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By James Tait 2015/08/23

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The Personal Representative of an Estate (Estate Trustee, also known as an Executor or Executrix) is now required to perform one more task in the administration of an Estate in the Province of Ontario.

As before, when dealing with Estate assets, the Personal Representative may need to make an Application for Certificate of Appointment of Estate Trustee With (or Without) a Will, formerly known as “Probate” to the Superior Court of Ontario. The Application requires a statement of value of the personalty and real estate holdings of the deceased. “Personalty” includes personal property like jewelry, furniture, art, etc. For Applications made after January 1, 2015, a deposit is paid with the Application based on the total Estate value under the Application, and upon issuance, the deposit becomes “Estate Administration Tax” (E.A.T.) (formerly known as probate fees).

The E.A.T. rate remains the same as prior to January 1, 2015, and is payable by the Personal Representative in his/her or its representative capacity only. The amount of E.A.T. is $5.00 for each $1,000.00 of Estate assets up to $50,000.00, and $15.00 for each $1,000.00 of Estate assets over $50,000.00.

Generally, the assets subject to E.A.T. include real estate in Ontario (less encumbrances), bank accounts, investments (stocks and bonds), valuables, automobiles, boats, household contents and property held for the deceased by another party, and all property wherever situated. Note that certain assets designating a beneficiary (i.e. insurance policies, R.R.S.P.s, tax free savings accounts), joint assets with right of survivorship, and assets covered under a Secondary Will, are excluded.

Prior to the new Regulation, there was no formal requirement to substantiate the values stated in the Application. Now, effective January 1, 2015, there is a strict requirement as set out in the Regulation, to file an Estate Information Return (E.I. Return) stating the value of Estate assets at the time of death, within 90 days after the Certificate of Appointment is issued by the Court.

The E.I. Return requires particulars of the Certificate of Appointment, the deceased and the Personal Representative. There is also a requirement for full particulars of each asset included in the Estate and the valuation assigned to that asset. For example, real estate in Ontario requires the assessment roll number, the property identifier No. (PIN), address, and postal code, together with the fair market value.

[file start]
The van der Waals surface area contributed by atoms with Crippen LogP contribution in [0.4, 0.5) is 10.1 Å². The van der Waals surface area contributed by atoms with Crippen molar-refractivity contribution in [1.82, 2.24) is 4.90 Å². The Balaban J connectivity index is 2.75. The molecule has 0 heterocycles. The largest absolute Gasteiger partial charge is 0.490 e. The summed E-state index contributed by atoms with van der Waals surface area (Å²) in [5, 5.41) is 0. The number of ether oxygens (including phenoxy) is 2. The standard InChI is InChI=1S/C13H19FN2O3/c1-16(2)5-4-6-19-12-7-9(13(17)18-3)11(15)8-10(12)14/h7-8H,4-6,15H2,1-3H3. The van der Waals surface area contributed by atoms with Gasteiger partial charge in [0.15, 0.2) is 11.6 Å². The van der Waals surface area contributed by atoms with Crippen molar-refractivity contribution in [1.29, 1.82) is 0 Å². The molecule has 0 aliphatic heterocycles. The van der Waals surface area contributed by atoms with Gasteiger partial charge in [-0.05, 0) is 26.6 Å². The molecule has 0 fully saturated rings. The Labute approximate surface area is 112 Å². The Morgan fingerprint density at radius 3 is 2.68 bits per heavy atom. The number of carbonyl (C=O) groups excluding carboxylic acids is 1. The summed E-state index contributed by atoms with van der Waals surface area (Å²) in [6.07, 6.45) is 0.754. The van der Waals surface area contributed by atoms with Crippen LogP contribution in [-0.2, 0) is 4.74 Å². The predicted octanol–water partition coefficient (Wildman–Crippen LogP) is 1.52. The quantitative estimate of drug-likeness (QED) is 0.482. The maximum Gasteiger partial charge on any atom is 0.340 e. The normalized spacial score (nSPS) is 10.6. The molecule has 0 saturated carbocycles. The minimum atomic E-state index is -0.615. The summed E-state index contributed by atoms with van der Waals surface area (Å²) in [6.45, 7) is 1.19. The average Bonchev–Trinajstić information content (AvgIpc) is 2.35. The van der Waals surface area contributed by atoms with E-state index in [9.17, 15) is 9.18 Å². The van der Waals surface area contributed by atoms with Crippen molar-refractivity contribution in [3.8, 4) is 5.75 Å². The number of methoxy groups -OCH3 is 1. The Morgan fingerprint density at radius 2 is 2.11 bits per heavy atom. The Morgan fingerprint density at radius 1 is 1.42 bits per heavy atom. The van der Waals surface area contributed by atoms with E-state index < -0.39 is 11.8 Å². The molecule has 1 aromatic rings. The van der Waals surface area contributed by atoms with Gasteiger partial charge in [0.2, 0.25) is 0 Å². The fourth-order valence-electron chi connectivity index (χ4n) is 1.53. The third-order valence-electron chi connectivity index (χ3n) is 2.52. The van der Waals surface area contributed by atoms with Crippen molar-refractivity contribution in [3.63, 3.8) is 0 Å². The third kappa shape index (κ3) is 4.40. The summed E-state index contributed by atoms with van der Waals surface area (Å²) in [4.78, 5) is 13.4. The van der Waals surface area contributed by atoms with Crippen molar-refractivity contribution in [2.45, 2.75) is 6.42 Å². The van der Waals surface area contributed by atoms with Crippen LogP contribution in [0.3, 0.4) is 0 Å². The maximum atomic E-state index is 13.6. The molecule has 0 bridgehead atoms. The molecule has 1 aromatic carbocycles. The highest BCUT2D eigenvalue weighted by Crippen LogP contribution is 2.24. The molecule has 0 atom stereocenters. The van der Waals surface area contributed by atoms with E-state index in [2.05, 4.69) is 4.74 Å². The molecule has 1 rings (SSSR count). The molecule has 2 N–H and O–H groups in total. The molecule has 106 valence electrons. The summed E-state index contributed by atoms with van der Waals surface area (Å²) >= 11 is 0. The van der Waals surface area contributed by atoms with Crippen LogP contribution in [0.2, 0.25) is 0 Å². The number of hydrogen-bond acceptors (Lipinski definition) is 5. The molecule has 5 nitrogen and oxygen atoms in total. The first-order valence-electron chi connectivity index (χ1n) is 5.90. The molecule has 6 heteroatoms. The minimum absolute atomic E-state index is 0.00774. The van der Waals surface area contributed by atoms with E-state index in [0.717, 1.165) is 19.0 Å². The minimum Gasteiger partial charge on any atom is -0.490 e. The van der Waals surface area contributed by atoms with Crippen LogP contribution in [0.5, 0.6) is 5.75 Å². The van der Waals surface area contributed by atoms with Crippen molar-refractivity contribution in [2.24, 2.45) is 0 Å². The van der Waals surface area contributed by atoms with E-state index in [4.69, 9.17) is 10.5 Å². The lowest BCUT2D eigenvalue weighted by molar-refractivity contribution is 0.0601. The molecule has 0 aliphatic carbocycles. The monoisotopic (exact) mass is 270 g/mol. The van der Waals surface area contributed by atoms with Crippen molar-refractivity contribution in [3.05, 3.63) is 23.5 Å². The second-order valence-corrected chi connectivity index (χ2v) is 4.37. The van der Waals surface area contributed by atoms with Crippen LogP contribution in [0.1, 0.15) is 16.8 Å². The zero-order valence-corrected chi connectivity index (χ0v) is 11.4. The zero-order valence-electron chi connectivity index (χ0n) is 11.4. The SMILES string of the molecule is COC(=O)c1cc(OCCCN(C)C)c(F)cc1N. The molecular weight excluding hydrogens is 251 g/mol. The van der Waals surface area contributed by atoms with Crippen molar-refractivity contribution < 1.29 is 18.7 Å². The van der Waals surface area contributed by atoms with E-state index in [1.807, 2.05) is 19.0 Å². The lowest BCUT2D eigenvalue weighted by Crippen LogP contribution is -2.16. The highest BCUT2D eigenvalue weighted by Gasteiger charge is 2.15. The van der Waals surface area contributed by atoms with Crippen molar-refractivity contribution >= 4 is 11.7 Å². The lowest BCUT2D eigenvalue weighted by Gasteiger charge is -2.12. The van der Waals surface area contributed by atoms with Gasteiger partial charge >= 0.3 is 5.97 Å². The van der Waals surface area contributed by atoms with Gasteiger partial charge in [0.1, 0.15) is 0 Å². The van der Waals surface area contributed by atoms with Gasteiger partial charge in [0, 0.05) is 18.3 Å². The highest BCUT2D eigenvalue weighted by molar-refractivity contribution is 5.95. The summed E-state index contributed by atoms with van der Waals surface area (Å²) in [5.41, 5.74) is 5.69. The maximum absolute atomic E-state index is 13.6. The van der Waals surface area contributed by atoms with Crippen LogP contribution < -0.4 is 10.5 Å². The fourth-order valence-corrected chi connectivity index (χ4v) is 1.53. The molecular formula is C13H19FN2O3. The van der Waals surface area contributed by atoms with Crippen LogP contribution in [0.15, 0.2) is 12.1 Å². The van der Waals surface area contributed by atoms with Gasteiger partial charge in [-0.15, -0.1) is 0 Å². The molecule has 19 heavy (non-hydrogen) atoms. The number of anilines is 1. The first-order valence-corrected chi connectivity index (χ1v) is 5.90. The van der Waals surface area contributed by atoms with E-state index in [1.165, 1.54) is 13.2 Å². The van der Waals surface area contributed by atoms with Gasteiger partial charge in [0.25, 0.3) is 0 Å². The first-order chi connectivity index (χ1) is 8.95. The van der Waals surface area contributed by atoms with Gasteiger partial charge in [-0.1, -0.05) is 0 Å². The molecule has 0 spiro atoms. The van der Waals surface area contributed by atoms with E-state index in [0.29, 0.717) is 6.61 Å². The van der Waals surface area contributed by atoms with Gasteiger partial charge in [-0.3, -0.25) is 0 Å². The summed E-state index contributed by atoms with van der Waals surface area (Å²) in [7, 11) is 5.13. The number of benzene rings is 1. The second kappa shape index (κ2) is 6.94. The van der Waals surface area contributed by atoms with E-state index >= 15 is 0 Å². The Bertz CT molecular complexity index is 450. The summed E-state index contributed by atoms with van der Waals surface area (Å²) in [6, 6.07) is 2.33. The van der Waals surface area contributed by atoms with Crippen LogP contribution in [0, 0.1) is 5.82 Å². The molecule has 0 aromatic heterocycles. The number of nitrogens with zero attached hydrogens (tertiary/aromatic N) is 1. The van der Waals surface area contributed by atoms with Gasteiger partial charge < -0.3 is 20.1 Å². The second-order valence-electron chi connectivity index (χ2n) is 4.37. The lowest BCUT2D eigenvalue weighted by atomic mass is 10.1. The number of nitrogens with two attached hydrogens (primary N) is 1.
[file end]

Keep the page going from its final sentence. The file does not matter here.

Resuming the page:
Some E.I. Returns may be audited by the Ministry of Finance and the Personal Representative will be required to substantiate the value of the assets as stated in the Return. There are procedures for dealing with assessments which are governed by the Retail Sales Tax Act of Ontario.

The Act sets out two further requirements, if applicable. The Personal Representative is required to file an amended E.I. Return within 30 days of the Personal Representative becoming aware that the information in the E.I. Return is incorrect or incomplete, or if the initial E.I. Return was based on estimated values. The Personal Representative’s obligation continues for four years from the date that the Certificate of Appointment was issued.

The second responsibility relates to subsequently discovered property, of which the Personal Representative must inform the Court and file a revised E.I. Return. This obligation continues indefinitely.

The Act now provides serious penalties for failing to file an E.I. Return or making false or misleading statements. The penalty may be a fine of at least $1,000.00 but not exceeding twice the amount of the E.A.T. payable by the Estate if that amount is greater than $1,000.00, and in extreme circumstances, possible imprisonment for a term of not more than two years, or both. There is a saving provision for any person who did not know that the statement or omission was false or misleading and in the exercise of a reasonable diligence, could not have known that the statement or omission was false or misleading.

When appointing a Personal Representative, it is important that the representative has interest in, and is capable of carrying out the duties and responsibilities of a Personal Representative, is in good health, and has the time to do so. The Personal Representative must be aware of the duties and responsibilities of a Personal Representative, and be given in the Will the powers to obtain legal, tax and investment advice as required in the administration of the Estate according to law. It is important these matters be considered when planning your Estate and that they be addressed in your Will.

For advice on this topic and all Estate matters, please contact a lawyer in the Sorbara Law Estates Group.

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James Tait is a lawyer at SorbaraLaw, providing personal legal services in the areas of business law, wills and estates and real estate from our Waterloo office.


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